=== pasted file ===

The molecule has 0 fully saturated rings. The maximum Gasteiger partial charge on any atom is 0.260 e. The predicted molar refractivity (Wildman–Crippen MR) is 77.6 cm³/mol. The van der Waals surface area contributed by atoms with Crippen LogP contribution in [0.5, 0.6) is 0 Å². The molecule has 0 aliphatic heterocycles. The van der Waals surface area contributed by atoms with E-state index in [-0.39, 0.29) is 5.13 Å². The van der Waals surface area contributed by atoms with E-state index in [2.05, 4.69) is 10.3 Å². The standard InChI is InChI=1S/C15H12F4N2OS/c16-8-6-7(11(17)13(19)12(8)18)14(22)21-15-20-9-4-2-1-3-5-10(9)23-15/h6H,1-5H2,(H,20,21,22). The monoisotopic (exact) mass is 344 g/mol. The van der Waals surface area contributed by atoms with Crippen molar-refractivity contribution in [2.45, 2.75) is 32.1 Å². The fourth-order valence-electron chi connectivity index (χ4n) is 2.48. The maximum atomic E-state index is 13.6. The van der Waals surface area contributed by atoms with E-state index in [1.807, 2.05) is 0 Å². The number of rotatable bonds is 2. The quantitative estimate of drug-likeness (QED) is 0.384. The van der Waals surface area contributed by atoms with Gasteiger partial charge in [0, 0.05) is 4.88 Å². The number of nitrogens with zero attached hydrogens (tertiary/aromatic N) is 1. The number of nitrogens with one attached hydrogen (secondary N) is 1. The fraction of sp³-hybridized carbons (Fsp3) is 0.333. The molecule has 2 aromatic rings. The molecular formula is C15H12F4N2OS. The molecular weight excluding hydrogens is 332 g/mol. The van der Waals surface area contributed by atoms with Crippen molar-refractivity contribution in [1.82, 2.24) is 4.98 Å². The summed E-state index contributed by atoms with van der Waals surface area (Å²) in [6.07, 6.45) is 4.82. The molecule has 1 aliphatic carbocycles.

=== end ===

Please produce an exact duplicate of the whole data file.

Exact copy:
The molecule has 0 fully saturated rings. The maximum Gasteiger partial charge on any atom is 0.260 e. The predicted molar refractivity (Wildman–Crippen MR) is 77.6 cm³/mol. The van der Waals surface area contributed by atoms with Crippen LogP contribution in [0.5, 0.6) is 0 Å². The molecule has 0 aliphatic heterocycles. The van der Waals surface area contributed by atoms with E-state index in [-0.39, 0.29) is 5.13 Å². The van der Waals surface area contributed by atoms with E-state index in [2.05, 4.69) is 10.3 Å². The standard InChI is InChI=1S/C15H12F4N2OS/c16-8-6-7(11(17)13(19)12(8)18)14(22)21-15-20-9-4-2-1-3-5-10(9)23-15/h6H,1-5H2,(H,20,21,22). The monoisotopic (exact) mass is 344 g/mol. The van der Waals surface area contributed by atoms with Crippen molar-refractivity contribution in [2.45, 2.75) is 32.1 Å². The fourth-order valence-electron chi connectivity index (χ4n) is 2.48. The maximum atomic E-state index is 13.6. The van der Waals surface area contributed by atoms with E-state index in [1.807, 2.05) is 0 Å². The number of rotatable bonds is 2. The quantitative estimate of drug-likeness (QED) is 0.384. The van der Waals surface area contributed by atoms with Gasteiger partial charge in [0, 0.05) is 4.88 Å². The number of nitrogens with zero attached hydrogens (tertiary/aromatic N) is 1. The number of nitrogens with one attached hydrogen (secondary N) is 1. The fraction of sp³-hybridized carbons (Fsp3) is 0.333. The molecule has 2 aromatic rings. The molecular formula is C15H12F4N2OS. The molecular weight excluding hydrogens is 332 g/mol. The van der Waals surface area contributed by atoms with Crippen molar-refractivity contribution in [1.82, 2.24) is 4.98 Å². The summed E-state index contributed by atoms with van der Waals surface area (Å²) in [6.07, 6.45) is 4.82. The molecule has 1 aliphatic carbocycles.